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CNN lets Tucker Carlson go

Last Updated: Thursday, January 6, 2005 | 9:21 AM ET

Tucker Carlson, the argumentative conservative co-host of Crossfire, has been let go by CNN.

Carlson made a name for himself on the program with his trademark bow tie – and his trademark bullying of guests.

CNN head Jonathan Klein told Carlson on Wednesday that the network has decided not to renew his contract.

Tucker Carlson
Tucker Carlson

Other changes are coming to Crossfire as well. The half-hour show will likely become a shorter segment inside another afternoon program, Inside Politics.

Carlson, who also hosts a show on PBS, has reportedly been discussing the possibility of joining CNN rival MSNBC.

"His career aspirations and our programming needs just don't synch up," Klein told the Associated Press.

"He wants to host his own nighttime show and we don't see that in the cards here. Out of respect for him and his talent, we thought it would be best to let him explore opportunities elsewhere."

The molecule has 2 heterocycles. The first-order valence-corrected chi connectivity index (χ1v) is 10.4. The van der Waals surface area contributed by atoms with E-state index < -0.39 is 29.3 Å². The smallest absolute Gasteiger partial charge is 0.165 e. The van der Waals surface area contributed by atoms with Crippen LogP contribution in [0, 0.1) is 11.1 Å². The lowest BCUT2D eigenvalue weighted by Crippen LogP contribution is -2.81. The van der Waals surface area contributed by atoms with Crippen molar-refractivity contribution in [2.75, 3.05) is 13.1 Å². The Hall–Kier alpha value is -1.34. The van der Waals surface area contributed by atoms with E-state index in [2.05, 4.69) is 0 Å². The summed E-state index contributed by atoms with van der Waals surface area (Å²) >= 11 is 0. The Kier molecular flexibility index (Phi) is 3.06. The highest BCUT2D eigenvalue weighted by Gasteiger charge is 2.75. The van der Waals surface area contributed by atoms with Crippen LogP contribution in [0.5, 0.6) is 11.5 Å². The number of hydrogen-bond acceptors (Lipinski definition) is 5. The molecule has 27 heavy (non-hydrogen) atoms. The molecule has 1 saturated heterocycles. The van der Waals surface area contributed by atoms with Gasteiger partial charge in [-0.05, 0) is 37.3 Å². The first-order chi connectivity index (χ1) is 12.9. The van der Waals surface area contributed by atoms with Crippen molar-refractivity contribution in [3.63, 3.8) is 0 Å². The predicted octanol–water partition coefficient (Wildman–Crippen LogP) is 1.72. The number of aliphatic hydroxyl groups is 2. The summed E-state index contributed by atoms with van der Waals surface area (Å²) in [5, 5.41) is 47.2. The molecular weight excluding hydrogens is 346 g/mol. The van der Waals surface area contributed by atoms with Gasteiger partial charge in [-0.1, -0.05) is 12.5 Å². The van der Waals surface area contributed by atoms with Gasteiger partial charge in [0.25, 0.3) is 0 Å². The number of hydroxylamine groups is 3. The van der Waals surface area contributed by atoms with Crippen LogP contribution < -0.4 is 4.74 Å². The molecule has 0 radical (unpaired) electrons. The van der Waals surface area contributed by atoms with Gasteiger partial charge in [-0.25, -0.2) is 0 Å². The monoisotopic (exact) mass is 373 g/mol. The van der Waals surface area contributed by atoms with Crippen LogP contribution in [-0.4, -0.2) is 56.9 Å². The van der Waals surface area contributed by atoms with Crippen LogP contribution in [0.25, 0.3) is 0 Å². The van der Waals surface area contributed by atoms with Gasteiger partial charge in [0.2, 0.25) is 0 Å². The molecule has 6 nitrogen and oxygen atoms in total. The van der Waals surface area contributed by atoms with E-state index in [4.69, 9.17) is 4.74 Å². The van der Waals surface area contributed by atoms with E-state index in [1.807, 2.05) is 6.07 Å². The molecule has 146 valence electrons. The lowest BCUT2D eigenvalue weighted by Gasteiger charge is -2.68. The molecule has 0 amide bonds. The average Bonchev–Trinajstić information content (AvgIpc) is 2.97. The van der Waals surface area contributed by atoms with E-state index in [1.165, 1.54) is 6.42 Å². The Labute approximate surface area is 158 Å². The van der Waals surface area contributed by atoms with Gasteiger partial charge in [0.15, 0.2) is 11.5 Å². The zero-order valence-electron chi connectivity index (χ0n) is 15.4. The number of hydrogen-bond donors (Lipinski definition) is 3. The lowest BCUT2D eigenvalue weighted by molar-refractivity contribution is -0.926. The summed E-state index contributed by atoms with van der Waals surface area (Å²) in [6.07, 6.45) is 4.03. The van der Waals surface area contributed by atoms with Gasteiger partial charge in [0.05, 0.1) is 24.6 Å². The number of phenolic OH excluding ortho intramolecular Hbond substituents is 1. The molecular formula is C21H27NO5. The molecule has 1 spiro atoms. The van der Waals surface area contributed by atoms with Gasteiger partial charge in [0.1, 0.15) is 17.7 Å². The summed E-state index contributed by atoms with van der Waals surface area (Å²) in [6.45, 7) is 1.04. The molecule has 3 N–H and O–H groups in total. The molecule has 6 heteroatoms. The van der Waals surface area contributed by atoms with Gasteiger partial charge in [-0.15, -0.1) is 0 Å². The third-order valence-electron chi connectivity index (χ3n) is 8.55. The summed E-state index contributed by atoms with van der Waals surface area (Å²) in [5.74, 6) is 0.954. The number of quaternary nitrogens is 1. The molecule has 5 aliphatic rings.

Klein added that he hopes Crossfire's other three rotating co-hosts – Paul Begala, James Carville, and Bob Novak – will remain with CNN as commentators.

Launched in 1982, Crossfire was originally hosted by Pat Buchanan on the right and Michael Kinsley on the left.

Once a jewel in the network's crown, it had dropped in the ratings by 21 per cent since last season, according to Nielsen Media Research.

Some guests gave back to Carlson as good as they got.

Appearing as a guest on Crossfire in October, Daily Show host Jon Stewart called Carlson a "dick" who promotes "partisan hackery."

Stewart said he believes the program's format has become emblematic of the decay of the American political system, a diagnosis with which Carlson's boss appears to agree.

"I guess I come down more firmly in the Jon Stewart camp," Klein said.

In November, Carlson also famously interviewed maverick Canadian MP Carolyn Parrish on fellow host Wolf Blitzer's program Wolf Blitzer Reports.

Ostensibly a discussion of U.S.-Canadian relations, the segment digressed into a showcase for Carlson to outline his belief that Canadians spend a lot of time dogsledding.

"I don't think every Canadian is dogsledding at all times but I do think there's a lot of dogsledding in Canada," he said after Parrish challenged him. "Yes, I do think that's true."

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